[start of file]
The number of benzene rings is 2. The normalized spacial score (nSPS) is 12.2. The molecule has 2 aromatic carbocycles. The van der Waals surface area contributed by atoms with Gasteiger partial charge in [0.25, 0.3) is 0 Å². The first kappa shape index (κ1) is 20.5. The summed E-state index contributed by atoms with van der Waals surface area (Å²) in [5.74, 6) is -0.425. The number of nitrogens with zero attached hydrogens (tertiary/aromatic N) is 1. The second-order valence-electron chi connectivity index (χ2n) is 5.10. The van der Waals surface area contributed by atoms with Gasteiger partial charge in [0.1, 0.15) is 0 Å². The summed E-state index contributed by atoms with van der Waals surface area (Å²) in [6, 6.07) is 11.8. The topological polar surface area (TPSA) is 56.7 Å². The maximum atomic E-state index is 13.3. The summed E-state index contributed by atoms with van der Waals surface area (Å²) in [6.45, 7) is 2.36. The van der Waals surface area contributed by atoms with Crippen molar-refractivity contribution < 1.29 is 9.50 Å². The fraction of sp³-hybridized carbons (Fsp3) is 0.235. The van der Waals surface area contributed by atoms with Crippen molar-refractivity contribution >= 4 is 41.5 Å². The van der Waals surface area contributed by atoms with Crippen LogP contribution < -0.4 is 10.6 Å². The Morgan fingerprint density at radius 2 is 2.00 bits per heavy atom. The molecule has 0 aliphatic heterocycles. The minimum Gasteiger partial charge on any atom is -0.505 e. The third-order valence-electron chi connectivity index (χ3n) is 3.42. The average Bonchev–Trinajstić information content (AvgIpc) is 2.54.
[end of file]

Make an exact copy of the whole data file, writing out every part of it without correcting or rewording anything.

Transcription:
The number of benzene rings is 2. The normalized spacial score (nSPS) is 12.2. The molecule has 2 aromatic carbocycles. The van der Waals surface area contributed by atoms with Gasteiger partial charge in [0.25, 0.3) is 0 Å². The first kappa shape index (κ1) is 20.5. The summed E-state index contributed by atoms with van der Waals surface area (Å²) in [5.74, 6) is -0.425. The number of nitrogens with zero attached hydrogens (tertiary/aromatic N) is 1. The second-order valence-electron chi connectivity index (χ2n) is 5.10. The van der Waals surface area contributed by atoms with Gasteiger partial charge in [0.1, 0.15) is 0 Å². The summed E-state index contributed by atoms with van der Waals surface area (Å²) in [6, 6.07) is 11.8. The topological polar surface area (TPSA) is 56.7 Å². The maximum atomic E-state index is 13.3. The summed E-state index contributed by atoms with van der Waals surface area (Å²) in [6.45, 7) is 2.36. The van der Waals surface area contributed by atoms with Crippen molar-refractivity contribution < 1.29 is 9.50 Å². The fraction of sp³-hybridized carbons (Fsp3) is 0.235. The van der Waals surface area contributed by atoms with Crippen molar-refractivity contribution >= 4 is 41.5 Å². The van der Waals surface area contributed by atoms with Crippen LogP contribution < -0.4 is 10.6 Å². The Morgan fingerprint density at radius 2 is 2.00 bits per heavy atom. The molecule has 0 aliphatic heterocycles. The minimum Gasteiger partial charge on any atom is -0.505 e. The third-order valence-electron chi connectivity index (χ3n) is 3.42. The average Bonchev–Trinajstić information content (AvgIpc) is 2.54.